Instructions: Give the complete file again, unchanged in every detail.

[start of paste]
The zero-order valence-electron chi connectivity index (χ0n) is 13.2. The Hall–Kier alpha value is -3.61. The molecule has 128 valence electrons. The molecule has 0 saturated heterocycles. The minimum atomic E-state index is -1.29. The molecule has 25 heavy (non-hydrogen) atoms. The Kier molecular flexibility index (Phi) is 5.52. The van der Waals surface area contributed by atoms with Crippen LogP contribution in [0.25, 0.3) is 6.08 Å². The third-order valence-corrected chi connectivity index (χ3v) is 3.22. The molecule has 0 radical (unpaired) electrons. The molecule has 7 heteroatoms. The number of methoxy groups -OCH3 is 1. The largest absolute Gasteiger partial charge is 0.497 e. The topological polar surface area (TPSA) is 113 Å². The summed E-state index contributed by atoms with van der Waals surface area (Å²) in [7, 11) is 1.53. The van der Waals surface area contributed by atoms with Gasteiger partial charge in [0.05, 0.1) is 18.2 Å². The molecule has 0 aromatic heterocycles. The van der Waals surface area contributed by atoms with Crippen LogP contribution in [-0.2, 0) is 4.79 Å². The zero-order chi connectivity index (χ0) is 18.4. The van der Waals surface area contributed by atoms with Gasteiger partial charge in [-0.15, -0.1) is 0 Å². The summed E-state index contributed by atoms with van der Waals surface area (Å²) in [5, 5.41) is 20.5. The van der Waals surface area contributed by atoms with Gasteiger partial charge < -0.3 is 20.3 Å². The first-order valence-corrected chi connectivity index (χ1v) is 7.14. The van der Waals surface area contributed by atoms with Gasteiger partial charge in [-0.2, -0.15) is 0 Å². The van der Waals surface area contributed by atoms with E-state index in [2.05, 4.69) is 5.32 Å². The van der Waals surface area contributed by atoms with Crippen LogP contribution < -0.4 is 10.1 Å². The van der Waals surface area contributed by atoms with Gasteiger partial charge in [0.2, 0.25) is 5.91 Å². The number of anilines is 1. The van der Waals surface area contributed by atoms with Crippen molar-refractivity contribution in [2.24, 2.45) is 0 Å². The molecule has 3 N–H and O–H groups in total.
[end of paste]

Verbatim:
The zero-order valence-electron chi connectivity index (χ0n) is 13.2. The Hall–Kier alpha value is -3.61. The molecule has 128 valence electrons. The molecule has 0 saturated heterocycles. The minimum atomic E-state index is -1.29. The molecule has 25 heavy (non-hydrogen) atoms. The Kier molecular flexibility index (Phi) is 5.52. The van der Waals surface area contributed by atoms with Crippen LogP contribution in [0.25, 0.3) is 6.08 Å². The third-order valence-corrected chi connectivity index (χ3v) is 3.22. The molecule has 0 radical (unpaired) electrons. The molecule has 7 heteroatoms. The number of methoxy groups -OCH3 is 1. The largest absolute Gasteiger partial charge is 0.497 e. The topological polar surface area (TPSA) is 113 Å². The summed E-state index contributed by atoms with van der Waals surface area (Å²) in [7, 11) is 1.53. The van der Waals surface area contributed by atoms with Gasteiger partial charge in [0.05, 0.1) is 18.2 Å². The molecule has 0 aromatic heterocycles. The van der Waals surface area contributed by atoms with Crippen LogP contribution in [-0.2, 0) is 4.79 Å². The zero-order chi connectivity index (χ0) is 18.4. The van der Waals surface area contributed by atoms with Gasteiger partial charge in [-0.15, -0.1) is 0 Å². The summed E-state index contributed by atoms with van der Waals surface area (Å²) in [5, 5.41) is 20.5. The van der Waals surface area contributed by atoms with Gasteiger partial charge < -0.3 is 20.3 Å². The first-order valence-corrected chi connectivity index (χ1v) is 7.14. The van der Waals surface area contributed by atoms with Gasteiger partial charge in [-0.2, -0.15) is 0 Å². The van der Waals surface area contributed by atoms with E-state index in [2.05, 4.69) is 5.32 Å². The van der Waals surface area contributed by atoms with Crippen LogP contribution < -0.4 is 10.1 Å². The van der Waals surface area contributed by atoms with Gasteiger partial charge in [0.2, 0.25) is 5.91 Å². The number of anilines is 1. The van der Waals surface area contributed by atoms with Crippen molar-refractivity contribution in [2.24, 2.45) is 0 Å². The molecule has 3 N–H and O–H groups in total.